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Column: ‘Pomona A to Z’ now in convenient book form

Sunday’s column has my first mention in print (i.e., not on my blog) of my upcoming book, “Pomona A to Z,” and details about the launch party this Friday. And there’s an awesome photo.

I had originally figured I would write a whole column about my book, but modesty got the best of me. Instead, the column continues with four Ontario items and five Culture Corner items, as well as a plug for this blog.

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Restaurant of the Week: Salpicon

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Salpicon Salvadoran Cuisine, 2252 S. Euclid (at Philadelphia), Ontario; open daily

There aren’t many places around here to get the food of El Salvador, where pupusas (thick, stuffed tortillas) are the most common export. Pomona’s Guasalmex is probably the best known local spot.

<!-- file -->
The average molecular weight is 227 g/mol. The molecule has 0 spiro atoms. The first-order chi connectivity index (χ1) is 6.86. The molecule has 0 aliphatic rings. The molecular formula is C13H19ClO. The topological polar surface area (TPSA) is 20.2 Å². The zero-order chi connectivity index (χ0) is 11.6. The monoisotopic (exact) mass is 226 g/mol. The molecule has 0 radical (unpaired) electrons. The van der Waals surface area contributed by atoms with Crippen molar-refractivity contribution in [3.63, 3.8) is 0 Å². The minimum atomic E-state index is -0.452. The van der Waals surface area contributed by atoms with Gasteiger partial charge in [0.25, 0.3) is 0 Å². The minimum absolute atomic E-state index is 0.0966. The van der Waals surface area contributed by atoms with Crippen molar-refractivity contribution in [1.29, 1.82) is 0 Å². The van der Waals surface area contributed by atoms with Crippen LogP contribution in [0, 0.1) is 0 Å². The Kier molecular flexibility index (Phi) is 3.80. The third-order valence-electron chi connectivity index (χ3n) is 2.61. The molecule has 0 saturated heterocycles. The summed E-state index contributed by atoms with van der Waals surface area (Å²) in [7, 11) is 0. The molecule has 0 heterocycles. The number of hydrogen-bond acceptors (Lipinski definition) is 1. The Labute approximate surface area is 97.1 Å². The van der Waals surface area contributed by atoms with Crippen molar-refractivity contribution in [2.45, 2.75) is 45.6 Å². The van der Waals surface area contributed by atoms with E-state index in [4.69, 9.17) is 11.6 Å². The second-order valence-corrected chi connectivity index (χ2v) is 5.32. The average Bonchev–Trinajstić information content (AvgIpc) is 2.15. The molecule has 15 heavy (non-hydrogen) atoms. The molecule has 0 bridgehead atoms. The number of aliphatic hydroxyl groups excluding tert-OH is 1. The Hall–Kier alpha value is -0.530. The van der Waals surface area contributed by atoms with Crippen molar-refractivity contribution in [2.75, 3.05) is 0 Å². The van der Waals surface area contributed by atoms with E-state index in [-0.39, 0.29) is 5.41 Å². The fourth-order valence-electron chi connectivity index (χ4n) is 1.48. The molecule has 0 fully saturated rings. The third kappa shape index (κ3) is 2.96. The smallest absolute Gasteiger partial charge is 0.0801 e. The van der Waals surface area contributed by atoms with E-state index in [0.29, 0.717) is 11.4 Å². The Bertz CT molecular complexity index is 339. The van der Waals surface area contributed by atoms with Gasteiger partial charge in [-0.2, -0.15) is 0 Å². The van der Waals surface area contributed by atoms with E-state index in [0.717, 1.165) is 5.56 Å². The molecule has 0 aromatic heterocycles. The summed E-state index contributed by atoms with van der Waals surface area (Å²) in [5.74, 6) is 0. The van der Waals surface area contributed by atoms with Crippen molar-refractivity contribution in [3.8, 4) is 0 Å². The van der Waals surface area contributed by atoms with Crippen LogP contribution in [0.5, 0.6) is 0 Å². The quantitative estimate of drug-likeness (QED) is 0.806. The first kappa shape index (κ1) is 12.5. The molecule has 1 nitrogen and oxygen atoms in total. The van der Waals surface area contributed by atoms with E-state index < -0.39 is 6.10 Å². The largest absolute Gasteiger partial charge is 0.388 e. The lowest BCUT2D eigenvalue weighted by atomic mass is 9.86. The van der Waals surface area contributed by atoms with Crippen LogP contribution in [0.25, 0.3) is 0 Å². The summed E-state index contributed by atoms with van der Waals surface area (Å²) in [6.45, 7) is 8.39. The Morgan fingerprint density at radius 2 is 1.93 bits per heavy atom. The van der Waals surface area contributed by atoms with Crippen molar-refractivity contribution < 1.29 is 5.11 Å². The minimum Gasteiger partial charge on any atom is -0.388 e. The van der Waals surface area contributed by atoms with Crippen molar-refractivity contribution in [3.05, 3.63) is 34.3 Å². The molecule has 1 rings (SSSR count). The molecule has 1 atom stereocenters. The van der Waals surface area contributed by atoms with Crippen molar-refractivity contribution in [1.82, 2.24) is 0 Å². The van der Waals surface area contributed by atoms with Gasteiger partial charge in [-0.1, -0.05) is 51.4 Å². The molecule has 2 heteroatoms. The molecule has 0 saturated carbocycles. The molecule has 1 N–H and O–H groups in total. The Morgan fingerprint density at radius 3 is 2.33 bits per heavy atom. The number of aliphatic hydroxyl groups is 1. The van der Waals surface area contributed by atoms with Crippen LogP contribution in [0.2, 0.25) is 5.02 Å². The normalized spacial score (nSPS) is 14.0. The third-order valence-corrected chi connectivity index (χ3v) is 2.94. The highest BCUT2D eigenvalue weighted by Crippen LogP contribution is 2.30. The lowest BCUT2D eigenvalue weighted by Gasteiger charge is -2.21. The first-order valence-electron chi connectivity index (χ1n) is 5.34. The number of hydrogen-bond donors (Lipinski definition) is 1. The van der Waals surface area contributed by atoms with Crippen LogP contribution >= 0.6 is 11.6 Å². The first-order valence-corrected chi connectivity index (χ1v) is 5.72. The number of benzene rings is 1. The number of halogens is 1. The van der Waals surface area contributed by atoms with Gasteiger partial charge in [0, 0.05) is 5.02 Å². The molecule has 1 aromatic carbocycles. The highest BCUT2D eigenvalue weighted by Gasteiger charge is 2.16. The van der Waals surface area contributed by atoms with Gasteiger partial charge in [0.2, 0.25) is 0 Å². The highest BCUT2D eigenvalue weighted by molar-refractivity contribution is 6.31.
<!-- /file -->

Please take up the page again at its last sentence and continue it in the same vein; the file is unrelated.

But I was advised to try Salpicon, which is just above the 60 Freeway in a shopping center with a Food 4 Less and not one but two restaurants specializing in food from the Mexican state of Sinaloa. (A Chipotle is also muscling its way in.) I went in for dinner on a recent World Cup soccer night.

Salpicon is clean, well-lighted and pleasant, with high-backed booths, a dozen colorful paintings of Salvadoran scenes, two TVs and sitdown service. I went for the salpicon dinner ($12), a sort of salad of finely chopped beef mixed with onion, mint, lemon and radish, served at room temperature. The dinner came with rice, beans, small lettuce salad and plantains, seven of ‘em, plus handmade tortillas.

This was enough food for two, on a plate like a serving platter. I liked it all. The beans were especially interesting, pureed into a texture like a spread. I took half my dinner home and got a second meal out of it.

To drink, I had an ensalada, an agua fresca described as pineapple water with diced pineapple and apple ($3.75); tasty and healthful.

Salpicon — see the menu here — has breakfast, soups and salads, eight entrees, a variety of pupusas and a few desserts, which looked tempting. I guess I could have eaten one-third of my dinner and had dessert…